Home > Explore > American Art > Sweet Silent Thought: Whistler's Interiors

Sweet Silent Thought: Whistler's Interiors

August 20, 2011–Summer 2012
Freer Gallery of Art

In Victorian England in the nineteenth century, life was separated into gendered spheres. The masculine realm was often characterized by outward-directed activities of physical exertion, industry, and business. Women, on the other hand, were identified with the private world of imagination and self-reflection, as seen in this selection of prints by American expatriate artist James McNeill Whistler. Images of private, enclosed spaces, inhabited by quiet, self-contained figures, recur from his earliest etchings in the mid-1850s to his later watercolors and lithographs. Family members, close friends, or the artist's current mistress almost always serve as the focus of these interior scenes. This sense of intimacy is underscored by the works' small scale, which compels the viewer to stand close and study the scene carefully. Whistler's interiors thus encourage us to retreat—like his subjects—into a realm of "sweet silent thought."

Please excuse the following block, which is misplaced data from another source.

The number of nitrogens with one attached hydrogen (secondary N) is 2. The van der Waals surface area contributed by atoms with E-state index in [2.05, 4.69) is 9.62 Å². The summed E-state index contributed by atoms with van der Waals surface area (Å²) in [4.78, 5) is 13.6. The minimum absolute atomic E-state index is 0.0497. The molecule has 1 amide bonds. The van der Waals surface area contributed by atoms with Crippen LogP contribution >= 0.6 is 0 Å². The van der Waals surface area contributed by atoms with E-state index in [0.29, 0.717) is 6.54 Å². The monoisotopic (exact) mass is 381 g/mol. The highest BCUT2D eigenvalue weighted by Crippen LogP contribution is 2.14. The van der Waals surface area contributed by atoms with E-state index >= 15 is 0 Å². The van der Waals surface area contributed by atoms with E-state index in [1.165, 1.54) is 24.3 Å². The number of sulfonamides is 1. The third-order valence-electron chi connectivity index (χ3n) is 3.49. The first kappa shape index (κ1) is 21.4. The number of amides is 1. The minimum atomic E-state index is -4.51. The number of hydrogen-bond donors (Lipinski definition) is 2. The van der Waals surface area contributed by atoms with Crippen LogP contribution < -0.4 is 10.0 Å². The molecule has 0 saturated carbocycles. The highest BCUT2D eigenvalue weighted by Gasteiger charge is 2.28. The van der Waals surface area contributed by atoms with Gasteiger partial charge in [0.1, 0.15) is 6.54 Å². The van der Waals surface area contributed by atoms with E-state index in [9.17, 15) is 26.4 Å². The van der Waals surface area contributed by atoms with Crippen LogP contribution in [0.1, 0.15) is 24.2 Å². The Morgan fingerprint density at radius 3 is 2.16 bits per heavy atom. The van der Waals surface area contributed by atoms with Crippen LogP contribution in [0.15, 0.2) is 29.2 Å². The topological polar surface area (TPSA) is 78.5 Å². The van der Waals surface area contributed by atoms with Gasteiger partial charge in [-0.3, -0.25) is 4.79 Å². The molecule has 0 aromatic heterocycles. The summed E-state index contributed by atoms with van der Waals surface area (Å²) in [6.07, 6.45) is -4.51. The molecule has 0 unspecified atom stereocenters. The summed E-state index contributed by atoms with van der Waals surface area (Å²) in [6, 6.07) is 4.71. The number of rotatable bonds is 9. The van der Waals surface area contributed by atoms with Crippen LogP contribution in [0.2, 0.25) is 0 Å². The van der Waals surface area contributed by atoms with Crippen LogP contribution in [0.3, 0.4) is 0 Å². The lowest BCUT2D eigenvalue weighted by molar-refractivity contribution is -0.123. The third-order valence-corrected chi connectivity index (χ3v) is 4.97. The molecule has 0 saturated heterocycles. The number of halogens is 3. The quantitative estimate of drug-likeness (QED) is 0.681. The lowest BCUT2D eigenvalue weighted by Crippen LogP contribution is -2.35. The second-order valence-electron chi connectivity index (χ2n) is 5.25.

Detail from Harmony in Green and Rose

Detail, Harmony in Green and Rose: The Music Room; 1860–61; Oil on canvas; F1917.234. Learn more »


As renovation work continues in the Freer Gallery, the Sackler Gallery also will close on July 10, 2017. This museum-wide closure will allow us to completely reinstall our exhibitions and revitalize features to improve your visit. Both spaces will reopen on October 14, 2017, when we will welcome the public back to the Freer|Sackler: two galleries, one destination. For your safety, all visitors will have their bags checked. See the complete list of restricted items and bag sizes.